Why does it seem like some teachers have a tough time making the most out of the time they are given to collaborate with others, while others use the time constructively to sharpen their craft and grow professionally? A recent policy paper from Learning Forward and the National Commission on Teaching and America's Future sheds some light on this question. read more
High on my summer reading list this year was John Hattie's Visible Learning for Teachers, his brilliant work on utilizing research-based best-practices—the elements that actually work in the classroom. In the book, Hattie spends significant time on talk—which makes sense, since teaching is so talk dependent—but what is interesting here is that Hattie makes the very important point that dialogue between teacher and students is a crucial component of teaching and learning - yet is seldom present in classroom exchanges. read more
Greg Satell, one of the go-to thinkers on organizational culture that we follow, has a recent post where he identifies the tension between leading for organizational efficiency and leading for a high-performing, high-trust work culture.
This is especially pertinent for educational institutions, who, as we're often reminded by historians of education, are heirs to the traditions of Scientific Management, Fredrick Winslow Taylor's turn-of-the-20th-Century theories of organizational efficiency. read more
It's a core principle: the systems and schools we work with have it in their best interests to be learning organizations that respond and adapt quickly to complex, unpredictable, and fast changing contexts.
A recent article in the Harvard Business Review by Francesca Gino and Bradley Staats, looks at organizational learning, and, perhaps more importantly, at what failure to learn looks like in organizations. read more
We've worked with Nate Gibbs-Bowling, Washington State Teacher of the Year, for a number of years now. His latest interview with the Tacoma News Tribune is full of great quotes that contain keen observations and ideas on education that make him one of the emerging important voices in American public education. read more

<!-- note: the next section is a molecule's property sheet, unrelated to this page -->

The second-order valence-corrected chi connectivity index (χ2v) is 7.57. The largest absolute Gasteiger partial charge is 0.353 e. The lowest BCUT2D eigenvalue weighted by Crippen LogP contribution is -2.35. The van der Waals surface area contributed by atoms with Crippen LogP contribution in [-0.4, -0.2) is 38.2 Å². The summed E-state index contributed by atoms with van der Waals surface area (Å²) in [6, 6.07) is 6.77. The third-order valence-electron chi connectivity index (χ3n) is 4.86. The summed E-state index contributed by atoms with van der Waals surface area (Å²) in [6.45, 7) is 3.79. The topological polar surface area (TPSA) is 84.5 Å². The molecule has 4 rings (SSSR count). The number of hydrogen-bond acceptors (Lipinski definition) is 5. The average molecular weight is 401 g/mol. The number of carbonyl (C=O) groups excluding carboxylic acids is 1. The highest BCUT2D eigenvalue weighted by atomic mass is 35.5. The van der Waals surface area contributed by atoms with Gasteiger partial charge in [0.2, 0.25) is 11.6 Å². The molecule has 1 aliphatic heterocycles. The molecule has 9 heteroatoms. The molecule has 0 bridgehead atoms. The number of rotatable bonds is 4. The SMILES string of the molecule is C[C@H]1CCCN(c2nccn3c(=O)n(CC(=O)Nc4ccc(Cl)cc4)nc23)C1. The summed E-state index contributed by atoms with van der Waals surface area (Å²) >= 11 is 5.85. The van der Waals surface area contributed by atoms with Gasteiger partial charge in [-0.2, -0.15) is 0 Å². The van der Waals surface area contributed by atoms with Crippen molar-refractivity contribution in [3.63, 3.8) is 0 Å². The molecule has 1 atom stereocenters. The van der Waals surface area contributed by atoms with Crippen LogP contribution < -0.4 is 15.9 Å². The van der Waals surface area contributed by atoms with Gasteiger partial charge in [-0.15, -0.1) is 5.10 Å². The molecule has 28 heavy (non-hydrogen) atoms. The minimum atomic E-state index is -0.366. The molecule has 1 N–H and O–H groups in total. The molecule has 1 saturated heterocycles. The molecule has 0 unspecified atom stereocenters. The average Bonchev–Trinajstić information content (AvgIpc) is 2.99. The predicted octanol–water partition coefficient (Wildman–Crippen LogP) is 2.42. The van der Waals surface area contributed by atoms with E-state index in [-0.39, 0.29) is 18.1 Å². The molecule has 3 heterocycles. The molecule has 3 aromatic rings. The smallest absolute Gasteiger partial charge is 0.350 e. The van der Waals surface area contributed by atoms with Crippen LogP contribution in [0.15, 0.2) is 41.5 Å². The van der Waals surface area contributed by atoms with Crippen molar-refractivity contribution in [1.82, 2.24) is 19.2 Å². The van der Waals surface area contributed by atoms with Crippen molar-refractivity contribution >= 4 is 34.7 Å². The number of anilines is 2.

In a recent New York Times piece, David L. Kirp writes that our public schools do a "good job of getting students into college, but a poor job preparing them to succeed once they’re there. " The problem he says, is that public schools and institutions of higher learning do their work separately, in silos, and do not communicate on issues like providing the kind of rigor and habits of mind high school students need to succeed in higher education. read more
The human interactions in collaboration can be so nuanced, how do we increase the instances of great collaboration in the educational realm?
One thing we can do is look to other fields. read more
Coaching for instructional improvement is a strategy and resource that many schools and districts have put in place to support their adult learners. So what does it mean to “coach”? Skillful coaching incorporates many highly nuanced roles and ways to work - when to probe, clarify, tell, show, and share - and moving fluidly and flexibly between them. As I work alongside educators and continue to refine my own skills as a coach, I’ve learned I can be more effective by recognizing the nuances and using what I know strategically. read more
An exciting thing happened a couple of weeks ago: Nathan Gibbs-Bowling, a good friend of those of us at Abeo, was recognized as Washington State Teacher of the Year.
As I bask in the joy of colleagues at Lincoln High School and in Tacoma Public Schools, I think about the great acceptance speech he gave at the induction. His message: he is part of a an amazing team and is NOT even the best teacher in his own household (he points to his wife, Hope Teague- Bowling, also an extraordinary High School teacher). In this nod to his colleagues, Nate reminds us that one great teacher does not make a great school or even a great classroom. read more
There is no doubt that ensuring each student’s ability to read skillfully and with comprehension is foundational to achievement and that it is a complex undertaking. What I’ve come to learn and continue to discover, though, is how the complexity can be naturally simple and less of a struggle.